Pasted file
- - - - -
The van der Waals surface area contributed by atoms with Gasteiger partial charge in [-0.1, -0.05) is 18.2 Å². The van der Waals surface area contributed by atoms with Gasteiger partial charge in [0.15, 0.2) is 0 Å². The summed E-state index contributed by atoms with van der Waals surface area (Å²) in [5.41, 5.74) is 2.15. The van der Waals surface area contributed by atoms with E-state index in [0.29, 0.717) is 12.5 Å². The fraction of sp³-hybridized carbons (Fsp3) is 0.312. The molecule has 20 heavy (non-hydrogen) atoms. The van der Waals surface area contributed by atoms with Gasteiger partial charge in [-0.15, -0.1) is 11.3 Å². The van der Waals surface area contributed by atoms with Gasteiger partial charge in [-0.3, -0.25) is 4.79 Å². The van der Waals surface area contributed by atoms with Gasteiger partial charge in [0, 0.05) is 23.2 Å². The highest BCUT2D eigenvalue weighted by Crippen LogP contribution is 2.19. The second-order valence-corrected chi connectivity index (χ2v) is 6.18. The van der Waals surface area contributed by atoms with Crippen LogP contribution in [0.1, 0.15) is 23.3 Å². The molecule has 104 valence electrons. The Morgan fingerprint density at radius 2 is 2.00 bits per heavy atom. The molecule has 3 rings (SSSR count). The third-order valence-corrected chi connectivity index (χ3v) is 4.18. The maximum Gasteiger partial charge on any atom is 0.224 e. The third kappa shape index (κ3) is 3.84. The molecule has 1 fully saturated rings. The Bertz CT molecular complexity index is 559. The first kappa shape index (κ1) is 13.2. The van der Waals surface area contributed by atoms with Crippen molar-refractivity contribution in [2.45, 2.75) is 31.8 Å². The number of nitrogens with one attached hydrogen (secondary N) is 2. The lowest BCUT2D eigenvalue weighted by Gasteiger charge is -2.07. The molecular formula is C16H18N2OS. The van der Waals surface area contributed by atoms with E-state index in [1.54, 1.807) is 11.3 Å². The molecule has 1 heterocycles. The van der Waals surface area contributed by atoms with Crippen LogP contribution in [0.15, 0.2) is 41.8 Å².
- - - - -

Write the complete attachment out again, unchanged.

The van der Waals surface area contributed by atoms with Gasteiger partial charge in [-0.1, -0.05) is 18.2 Å². The van der Waals surface area contributed by atoms with Gasteiger partial charge in [0.15, 0.2) is 0 Å². The summed E-state index contributed by atoms with van der Waals surface area (Å²) in [5.41, 5.74) is 2.15. The van der Waals surface area contributed by atoms with E-state index in [0.29, 0.717) is 12.5 Å². The fraction of sp³-hybridized carbons (Fsp3) is 0.312. The molecule has 20 heavy (non-hydrogen) atoms. The van der Waals surface area contributed by atoms with Gasteiger partial charge in [-0.15, -0.1) is 11.3 Å². The van der Waals surface area contributed by atoms with Gasteiger partial charge in [-0.3, -0.25) is 4.79 Å². The van der Waals surface area contributed by atoms with Gasteiger partial charge in [0, 0.05) is 23.2 Å². The highest BCUT2D eigenvalue weighted by Crippen LogP contribution is 2.19. The second-order valence-corrected chi connectivity index (χ2v) is 6.18. The van der Waals surface area contributed by atoms with Crippen LogP contribution in [0.1, 0.15) is 23.3 Å². The molecule has 104 valence electrons. The Morgan fingerprint density at radius 2 is 2.00 bits per heavy atom. The molecule has 3 rings (SSSR count). The third-order valence-corrected chi connectivity index (χ3v) is 4.18. The maximum Gasteiger partial charge on any atom is 0.224 e. The third kappa shape index (κ3) is 3.84. The molecule has 1 fully saturated rings. The Bertz CT molecular complexity index is 559. The first kappa shape index (κ1) is 13.2. The van der Waals surface area contributed by atoms with Crippen molar-refractivity contribution in [2.45, 2.75) is 31.8 Å². The number of nitrogens with one attached hydrogen (secondary N) is 2. The lowest BCUT2D eigenvalue weighted by Gasteiger charge is -2.07. The molecular formula is C16H18N2OS. The van der Waals surface area contributed by atoms with E-state index in [1.54, 1.807) is 11.3 Å². The molecule has 1 heterocycles. The van der Waals surface area contributed by atoms with Crippen LogP contribution in [0.15, 0.2) is 41.8 Å².